Forget the symbols of the Confederacy; instead let’s preserve our African-American heritage

By Maria Saporta

It makes no sense.

As the nation and our region ponder whether to erase Confederate history by removing monuments and renaming streets, we are letting our precious landmarks of African-American history crumble to dust.

Where is the passion and dedication to save the pillars of U.S. black history? Let’s begin with Gaines Hall, built in 1869 and the second oldest building in the city of Atlanta, and the place where W.E.B. DuBois wrote the mind-changing book: “The Souls of Black Folk.”

Gaines Hall

Gaines Hall – as it stands today – a year after it caught fire (Photo by Maria Saporta)

And what about Paschal’s Restaurant and Motor Lodge on Martin Luther King Jr. Dr., a nerve center and gathering spot for Civil Rights leaders in the 1960s.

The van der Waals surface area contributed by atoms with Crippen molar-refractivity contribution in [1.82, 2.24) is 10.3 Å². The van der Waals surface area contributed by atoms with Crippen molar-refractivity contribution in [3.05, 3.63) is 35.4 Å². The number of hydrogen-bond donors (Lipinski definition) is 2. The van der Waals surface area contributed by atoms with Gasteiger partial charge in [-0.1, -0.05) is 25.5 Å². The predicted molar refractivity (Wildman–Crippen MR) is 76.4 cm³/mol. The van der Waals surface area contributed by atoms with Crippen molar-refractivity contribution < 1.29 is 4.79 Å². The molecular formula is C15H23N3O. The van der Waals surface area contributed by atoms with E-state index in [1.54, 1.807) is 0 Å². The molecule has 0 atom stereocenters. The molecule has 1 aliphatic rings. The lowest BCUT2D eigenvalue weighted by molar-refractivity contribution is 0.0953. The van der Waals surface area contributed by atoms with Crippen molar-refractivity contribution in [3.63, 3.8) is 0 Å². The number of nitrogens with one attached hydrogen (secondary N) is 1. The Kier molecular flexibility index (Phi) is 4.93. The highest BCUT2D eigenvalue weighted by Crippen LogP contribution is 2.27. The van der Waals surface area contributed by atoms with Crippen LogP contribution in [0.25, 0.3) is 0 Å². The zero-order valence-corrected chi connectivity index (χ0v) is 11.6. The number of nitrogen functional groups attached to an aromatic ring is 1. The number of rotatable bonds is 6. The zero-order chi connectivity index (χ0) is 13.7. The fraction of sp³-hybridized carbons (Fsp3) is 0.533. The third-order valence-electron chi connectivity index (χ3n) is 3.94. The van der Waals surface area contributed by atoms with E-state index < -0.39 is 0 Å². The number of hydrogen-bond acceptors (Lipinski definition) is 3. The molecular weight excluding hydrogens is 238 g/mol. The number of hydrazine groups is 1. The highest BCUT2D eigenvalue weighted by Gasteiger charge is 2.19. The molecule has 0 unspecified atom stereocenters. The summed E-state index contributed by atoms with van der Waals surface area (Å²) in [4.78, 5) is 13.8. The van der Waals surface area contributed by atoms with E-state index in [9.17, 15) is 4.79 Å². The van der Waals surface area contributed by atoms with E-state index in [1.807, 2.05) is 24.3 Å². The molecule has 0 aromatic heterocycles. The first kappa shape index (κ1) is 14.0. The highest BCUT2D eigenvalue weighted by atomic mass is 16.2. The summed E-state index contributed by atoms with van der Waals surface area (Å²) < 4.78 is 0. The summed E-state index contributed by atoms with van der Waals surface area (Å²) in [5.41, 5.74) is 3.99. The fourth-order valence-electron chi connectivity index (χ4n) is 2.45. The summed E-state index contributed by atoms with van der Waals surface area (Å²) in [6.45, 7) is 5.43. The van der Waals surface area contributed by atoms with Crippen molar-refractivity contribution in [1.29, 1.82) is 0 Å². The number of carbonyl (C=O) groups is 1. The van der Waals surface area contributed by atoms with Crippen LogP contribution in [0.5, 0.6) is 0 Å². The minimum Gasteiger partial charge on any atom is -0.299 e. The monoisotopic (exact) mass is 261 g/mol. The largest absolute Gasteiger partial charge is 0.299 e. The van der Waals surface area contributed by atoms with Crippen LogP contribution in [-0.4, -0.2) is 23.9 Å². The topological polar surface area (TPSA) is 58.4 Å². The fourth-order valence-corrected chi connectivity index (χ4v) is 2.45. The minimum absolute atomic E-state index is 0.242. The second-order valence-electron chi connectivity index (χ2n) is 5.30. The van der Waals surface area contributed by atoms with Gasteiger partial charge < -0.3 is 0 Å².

Not far away, on Sunset Avenue, there’s the home where Martin Luther King Jr. and his family lived when he was assassinated – a home that is next door to where Atlanta’s first African-American Mayor Maynard Jackson lived.

A few blocks away there’s the modern house where Grace Towns Hamilton, the first African-American woman elected to the Georgia General Assembly, lived. It is overgrown and in a terrible state of disrepair.

The history that made Atlanta stand out as a bright beacon in a racist, segregated South is disappearing on our watch.

We can cringe at the displays of Nazi symbols and Confederate flags next to monuments honoring military and political leaders  in our city, our state and across the South. And we can feel the outrage over what those symbols represent and the misguided beliefs that created them.